Author: Ana Zeballos

SDG Indicators and Data: Who collects? Who reports? Who benefits?

By Barbara Adams

As part of its mandate to develop an indicator framework by which to monitor the goals and targets of the post-2015 development agenda, the Inter-agency and Expert Group on SDGs (IAEG-SDGs) held its second meeting in Bangkok, 26-28 October 2015. The objective was to seek agreement on the proposed indicators for each target—keeping in mind that indicators alone can never be sufficient to fully measure progress on the goals. More specifically, it was to move provisional indicators marked yellow—needing further agreement—to either green—agreed by all parties—or grey—no agreement possible. As a result, there are now 159 green indicators (including 52 moved from yellow and 9 new ones), and 62 greys (including 28 moved from yellow plus 5 new ones). Read more…

SDG indicators: Counting the trees, hiding the forest

By Roberto Bissio

The Inter-Agency Experts Group agrees on 159 indicators for most of the SDG targets, but in too many cases what they suggest to measure is not what the governments agree to so. To acknowledge the difficulties in monitoring the Agenda 2030 because of the complexities of the issues, the lack of statistical capacity in many countries or even the ambiguities in the wording that made the agreement possible is sensible. To propose indicators that substantially rewrite key aspects of the consensus is simply unacceptable.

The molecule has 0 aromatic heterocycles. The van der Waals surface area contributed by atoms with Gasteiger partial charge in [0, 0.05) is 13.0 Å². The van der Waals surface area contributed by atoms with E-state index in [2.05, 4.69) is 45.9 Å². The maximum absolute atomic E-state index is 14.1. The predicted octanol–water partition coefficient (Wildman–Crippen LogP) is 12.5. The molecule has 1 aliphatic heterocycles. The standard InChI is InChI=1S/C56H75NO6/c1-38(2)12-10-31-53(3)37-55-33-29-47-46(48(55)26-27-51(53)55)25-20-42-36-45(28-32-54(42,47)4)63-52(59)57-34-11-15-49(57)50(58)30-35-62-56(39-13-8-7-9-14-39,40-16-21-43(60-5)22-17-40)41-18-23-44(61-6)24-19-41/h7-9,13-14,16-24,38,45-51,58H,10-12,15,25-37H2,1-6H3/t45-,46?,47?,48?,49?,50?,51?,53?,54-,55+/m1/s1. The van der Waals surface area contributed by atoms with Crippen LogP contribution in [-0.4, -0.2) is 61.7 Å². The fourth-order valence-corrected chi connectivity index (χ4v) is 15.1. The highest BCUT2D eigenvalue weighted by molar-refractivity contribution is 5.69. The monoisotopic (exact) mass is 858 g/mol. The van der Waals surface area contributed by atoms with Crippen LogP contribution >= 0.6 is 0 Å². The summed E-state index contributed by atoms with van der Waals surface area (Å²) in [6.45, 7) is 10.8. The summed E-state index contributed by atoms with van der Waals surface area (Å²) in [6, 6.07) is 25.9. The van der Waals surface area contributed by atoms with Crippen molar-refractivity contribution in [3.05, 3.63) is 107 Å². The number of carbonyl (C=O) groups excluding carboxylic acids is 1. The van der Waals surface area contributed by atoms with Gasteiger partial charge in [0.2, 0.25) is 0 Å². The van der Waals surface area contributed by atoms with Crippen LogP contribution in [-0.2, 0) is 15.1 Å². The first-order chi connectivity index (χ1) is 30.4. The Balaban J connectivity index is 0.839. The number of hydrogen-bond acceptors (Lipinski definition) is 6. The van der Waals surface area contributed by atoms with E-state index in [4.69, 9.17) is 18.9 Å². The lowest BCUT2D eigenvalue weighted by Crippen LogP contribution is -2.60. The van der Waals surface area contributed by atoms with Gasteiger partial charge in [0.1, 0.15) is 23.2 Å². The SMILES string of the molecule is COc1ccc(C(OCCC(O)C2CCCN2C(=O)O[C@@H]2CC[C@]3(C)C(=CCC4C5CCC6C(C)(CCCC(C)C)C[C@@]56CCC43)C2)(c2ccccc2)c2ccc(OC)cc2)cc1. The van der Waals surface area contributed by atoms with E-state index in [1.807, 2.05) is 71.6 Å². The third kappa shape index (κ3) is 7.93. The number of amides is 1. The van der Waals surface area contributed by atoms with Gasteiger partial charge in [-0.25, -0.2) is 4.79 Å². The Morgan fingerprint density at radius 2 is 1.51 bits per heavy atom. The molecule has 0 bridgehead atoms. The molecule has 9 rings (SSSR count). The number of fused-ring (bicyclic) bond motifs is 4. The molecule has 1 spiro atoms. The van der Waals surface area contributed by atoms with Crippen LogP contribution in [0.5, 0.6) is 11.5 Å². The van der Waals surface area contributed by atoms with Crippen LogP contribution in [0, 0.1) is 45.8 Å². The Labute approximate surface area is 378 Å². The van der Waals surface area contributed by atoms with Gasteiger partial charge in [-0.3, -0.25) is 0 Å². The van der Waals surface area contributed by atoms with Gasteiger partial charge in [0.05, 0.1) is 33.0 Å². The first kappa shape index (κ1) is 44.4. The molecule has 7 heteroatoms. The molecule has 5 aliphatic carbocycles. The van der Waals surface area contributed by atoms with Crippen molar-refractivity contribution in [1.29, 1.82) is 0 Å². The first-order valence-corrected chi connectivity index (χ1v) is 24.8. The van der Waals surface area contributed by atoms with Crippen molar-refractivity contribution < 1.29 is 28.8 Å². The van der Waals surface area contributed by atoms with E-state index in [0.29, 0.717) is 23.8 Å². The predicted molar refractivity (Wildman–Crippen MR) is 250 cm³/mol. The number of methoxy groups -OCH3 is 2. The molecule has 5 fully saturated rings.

Can development goals help development finance? If so, how?

By Ingrid Harvold Kvangraven.
Last month, the “Sustainable Development Goals” (SDGs) were launched at the UN in New York. This is the outcome of two years of consultations, lobbying, and debate about what the “post-2015” agenda should look like. This agenda is likely to have far-reaching implications both for development finance and for the promotion of social and economic rights. However, why adopt goals at all? Any systematic effort to answer this seemingly elementary conceptual question has been disturbingly absent. What’s more, not only has this basic question not been answered, what is most striking is that it has hardly been asked. Read more…

The world agrees on a better future… just not yet on how to get there

By Roberto Bissio
Last August 2 in New York, the United Nations agreed on the new sustainable development agenda as the guide for their global, regional and national policies over the coming fifteen years.

At the core of this new global consensus, seventeen “sustainable development goals” (SDGs) spell out a vision for a better future where poverty everywhere will be eradicated, inequalities within and between countries will be substantially reduced, and current unsustainable consumption and production patterns will be transformed. Read more…

Public SDGs or Private GGs?

By Barbara Adams

The Sustainable Development Goals (SDGs) negotiated painstakingly over two years by all UN Member States  with thousands of public interest organizations providing their commitment and expertise have been copyrighted. And by whom? The UN you would think? But no. They have been re-branded as Global Goals (GGs) and the copyrighted by Project Everyone, a private company incorporated and registered in London. Read more…

Truth and reconciliation in sustainable development

“The UN must champion a process of truth and reconciliation” in development, said Barbara Adams, on behalf of Global Policy Forum and Social Watch during a round table at the United Nations in New York. Adams emphasised that “those who have benefitted the most from the past and current model are those that need to change the most”. Read more…